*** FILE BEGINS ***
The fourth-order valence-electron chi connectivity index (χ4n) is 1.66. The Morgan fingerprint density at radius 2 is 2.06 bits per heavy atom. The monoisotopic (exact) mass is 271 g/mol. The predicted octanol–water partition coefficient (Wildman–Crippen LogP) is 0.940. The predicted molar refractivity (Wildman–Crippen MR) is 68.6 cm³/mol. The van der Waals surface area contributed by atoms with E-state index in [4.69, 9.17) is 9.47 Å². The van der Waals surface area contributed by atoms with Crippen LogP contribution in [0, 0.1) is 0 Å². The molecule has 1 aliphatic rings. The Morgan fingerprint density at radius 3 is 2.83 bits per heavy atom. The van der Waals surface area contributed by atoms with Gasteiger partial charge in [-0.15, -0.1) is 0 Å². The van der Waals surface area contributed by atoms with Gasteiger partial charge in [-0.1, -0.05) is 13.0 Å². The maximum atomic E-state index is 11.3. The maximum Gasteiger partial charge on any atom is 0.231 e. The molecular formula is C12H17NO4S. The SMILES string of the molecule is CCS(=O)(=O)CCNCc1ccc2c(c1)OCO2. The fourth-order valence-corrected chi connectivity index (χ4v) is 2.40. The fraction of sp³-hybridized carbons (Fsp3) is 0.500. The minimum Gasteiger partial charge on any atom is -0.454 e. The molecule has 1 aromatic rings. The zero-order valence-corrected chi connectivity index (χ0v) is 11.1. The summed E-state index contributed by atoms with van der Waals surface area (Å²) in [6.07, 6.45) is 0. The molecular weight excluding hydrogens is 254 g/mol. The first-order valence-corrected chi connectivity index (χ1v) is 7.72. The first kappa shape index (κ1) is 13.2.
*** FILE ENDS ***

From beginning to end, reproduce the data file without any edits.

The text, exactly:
The fourth-order valence-electron chi connectivity index (χ4n) is 1.66. The Morgan fingerprint density at radius 2 is 2.06 bits per heavy atom. The monoisotopic (exact) mass is 271 g/mol. The predicted octanol–water partition coefficient (Wildman–Crippen LogP) is 0.940. The predicted molar refractivity (Wildman–Crippen MR) is 68.6 cm³/mol. The van der Waals surface area contributed by atoms with E-state index in [4.69, 9.17) is 9.47 Å². The van der Waals surface area contributed by atoms with Crippen LogP contribution in [0, 0.1) is 0 Å². The molecule has 1 aliphatic rings. The Morgan fingerprint density at radius 3 is 2.83 bits per heavy atom. The van der Waals surface area contributed by atoms with Gasteiger partial charge in [-0.15, -0.1) is 0 Å². The van der Waals surface area contributed by atoms with Gasteiger partial charge in [-0.1, -0.05) is 13.0 Å². The maximum atomic E-state index is 11.3. The maximum Gasteiger partial charge on any atom is 0.231 e. The molecular formula is C12H17NO4S. The SMILES string of the molecule is CCS(=O)(=O)CCNCc1ccc2c(c1)OCO2. The fourth-order valence-corrected chi connectivity index (χ4v) is 2.40. The fraction of sp³-hybridized carbons (Fsp3) is 0.500. The minimum Gasteiger partial charge on any atom is -0.454 e. The molecule has 1 aromatic rings. The zero-order valence-corrected chi connectivity index (χ0v) is 11.1. The summed E-state index contributed by atoms with van der Waals surface area (Å²) in [6.07, 6.45) is 0. The molecular weight excluding hydrogens is 254 g/mol. The first-order valence-corrected chi connectivity index (χ1v) is 7.72. The first kappa shape index (κ1) is 13.2.